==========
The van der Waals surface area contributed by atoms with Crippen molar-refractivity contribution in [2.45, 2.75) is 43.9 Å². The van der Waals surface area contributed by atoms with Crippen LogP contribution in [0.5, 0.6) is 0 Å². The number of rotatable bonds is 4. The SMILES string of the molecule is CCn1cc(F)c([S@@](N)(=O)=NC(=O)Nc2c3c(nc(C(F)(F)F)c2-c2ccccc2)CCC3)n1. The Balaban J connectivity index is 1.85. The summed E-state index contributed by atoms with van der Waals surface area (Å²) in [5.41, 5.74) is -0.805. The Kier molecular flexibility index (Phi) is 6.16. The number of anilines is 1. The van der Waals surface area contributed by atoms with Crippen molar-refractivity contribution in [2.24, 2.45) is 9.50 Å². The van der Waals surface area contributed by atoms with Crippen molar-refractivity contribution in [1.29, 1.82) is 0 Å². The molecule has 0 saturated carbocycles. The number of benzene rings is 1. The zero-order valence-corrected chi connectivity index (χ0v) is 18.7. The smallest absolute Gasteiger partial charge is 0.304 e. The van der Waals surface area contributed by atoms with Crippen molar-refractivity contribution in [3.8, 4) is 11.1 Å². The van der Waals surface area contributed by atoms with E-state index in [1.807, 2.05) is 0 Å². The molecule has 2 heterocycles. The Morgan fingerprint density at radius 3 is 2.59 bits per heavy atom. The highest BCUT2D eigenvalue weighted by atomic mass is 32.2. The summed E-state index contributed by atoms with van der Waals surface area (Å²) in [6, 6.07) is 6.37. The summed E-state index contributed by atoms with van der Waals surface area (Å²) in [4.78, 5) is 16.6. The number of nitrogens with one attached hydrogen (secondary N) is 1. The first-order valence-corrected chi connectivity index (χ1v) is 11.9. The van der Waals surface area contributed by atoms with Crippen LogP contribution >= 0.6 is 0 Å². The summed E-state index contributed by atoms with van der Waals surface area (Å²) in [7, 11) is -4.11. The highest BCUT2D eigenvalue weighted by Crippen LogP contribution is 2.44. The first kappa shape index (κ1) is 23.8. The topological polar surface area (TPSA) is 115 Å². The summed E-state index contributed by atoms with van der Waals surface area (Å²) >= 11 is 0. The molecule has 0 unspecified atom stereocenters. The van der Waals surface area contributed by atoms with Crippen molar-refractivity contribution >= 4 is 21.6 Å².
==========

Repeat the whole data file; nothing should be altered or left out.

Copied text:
The van der Waals surface area contributed by atoms with Crippen molar-refractivity contribution in [2.45, 2.75) is 43.9 Å². The van der Waals surface area contributed by atoms with Crippen LogP contribution in [0.5, 0.6) is 0 Å². The number of rotatable bonds is 4. The SMILES string of the molecule is CCn1cc(F)c([S@@](N)(=O)=NC(=O)Nc2c3c(nc(C(F)(F)F)c2-c2ccccc2)CCC3)n1. The Balaban J connectivity index is 1.85. The summed E-state index contributed by atoms with van der Waals surface area (Å²) in [5.41, 5.74) is -0.805. The Kier molecular flexibility index (Phi) is 6.16. The number of anilines is 1. The van der Waals surface area contributed by atoms with Crippen molar-refractivity contribution in [2.24, 2.45) is 9.50 Å². The van der Waals surface area contributed by atoms with Crippen molar-refractivity contribution in [1.29, 1.82) is 0 Å². The molecule has 0 saturated carbocycles. The number of benzene rings is 1. The zero-order valence-corrected chi connectivity index (χ0v) is 18.7. The smallest absolute Gasteiger partial charge is 0.304 e. The van der Waals surface area contributed by atoms with Crippen molar-refractivity contribution in [3.8, 4) is 11.1 Å². The van der Waals surface area contributed by atoms with E-state index in [1.807, 2.05) is 0 Å². The molecule has 2 heterocycles. The Morgan fingerprint density at radius 3 is 2.59 bits per heavy atom. The highest BCUT2D eigenvalue weighted by atomic mass is 32.2. The summed E-state index contributed by atoms with van der Waals surface area (Å²) in [6, 6.07) is 6.37. The summed E-state index contributed by atoms with van der Waals surface area (Å²) in [4.78, 5) is 16.6. The number of nitrogens with one attached hydrogen (secondary N) is 1. The first-order valence-corrected chi connectivity index (χ1v) is 11.9. The van der Waals surface area contributed by atoms with Crippen LogP contribution >= 0.6 is 0 Å². The summed E-state index contributed by atoms with van der Waals surface area (Å²) in [7, 11) is -4.11. The highest BCUT2D eigenvalue weighted by Crippen LogP contribution is 2.44. The first kappa shape index (κ1) is 23.8. The topological polar surface area (TPSA) is 115 Å². The summed E-state index contributed by atoms with van der Waals surface area (Å²) >= 11 is 0. The molecule has 0 unspecified atom stereocenters. The van der Waals surface area contributed by atoms with Crippen molar-refractivity contribution >= 4 is 21.6 Å².